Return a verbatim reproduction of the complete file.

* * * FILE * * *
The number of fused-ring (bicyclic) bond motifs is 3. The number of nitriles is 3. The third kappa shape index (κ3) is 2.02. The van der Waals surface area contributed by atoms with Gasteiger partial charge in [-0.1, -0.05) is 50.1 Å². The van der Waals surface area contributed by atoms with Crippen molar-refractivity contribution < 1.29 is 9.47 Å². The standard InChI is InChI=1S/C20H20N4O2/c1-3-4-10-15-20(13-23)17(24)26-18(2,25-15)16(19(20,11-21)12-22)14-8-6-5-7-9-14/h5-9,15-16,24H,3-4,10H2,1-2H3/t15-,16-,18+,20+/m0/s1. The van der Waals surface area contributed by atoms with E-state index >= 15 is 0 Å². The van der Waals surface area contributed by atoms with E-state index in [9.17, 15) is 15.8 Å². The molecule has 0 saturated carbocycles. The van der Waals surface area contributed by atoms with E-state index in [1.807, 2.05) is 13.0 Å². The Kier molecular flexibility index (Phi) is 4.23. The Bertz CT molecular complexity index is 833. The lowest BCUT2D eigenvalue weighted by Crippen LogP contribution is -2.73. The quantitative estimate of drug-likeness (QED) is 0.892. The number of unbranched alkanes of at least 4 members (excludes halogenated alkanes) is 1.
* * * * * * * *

The number of fused-ring (bicyclic) bond motifs is 3. The number of nitriles is 3. The third kappa shape index (κ3) is 2.02. The van der Waals surface area contributed by atoms with Gasteiger partial charge in [-0.1, -0.05) is 50.1 Å². The van der Waals surface area contributed by atoms with Crippen molar-refractivity contribution < 1.29 is 9.47 Å². The standard InChI is InChI=1S/C20H20N4O2/c1-3-4-10-15-20(13-23)17(24)26-18(2,25-15)16(19(20,11-21)12-22)14-8-6-5-7-9-14/h5-9,15-16,24H,3-4,10H2,1-2H3/t15-,16-,18+,20+/m0/s1. The van der Waals surface area contributed by atoms with E-state index >= 15 is 0 Å². The van der Waals surface area contributed by atoms with E-state index in [9.17, 15) is 15.8 Å². The molecule has 0 saturated carbocycles. The van der Waals surface area contributed by atoms with E-state index in [1.807, 2.05) is 13.0 Å². The Kier molecular flexibility index (Phi) is 4.23. The Bertz CT molecular complexity index is 833. The lowest BCUT2D eigenvalue weighted by Crippen LogP contribution is -2.73. The quantitative estimate of drug-likeness (QED) is 0.892. The number of unbranched alkanes of at least 4 members (excludes halogenated alkanes) is 1.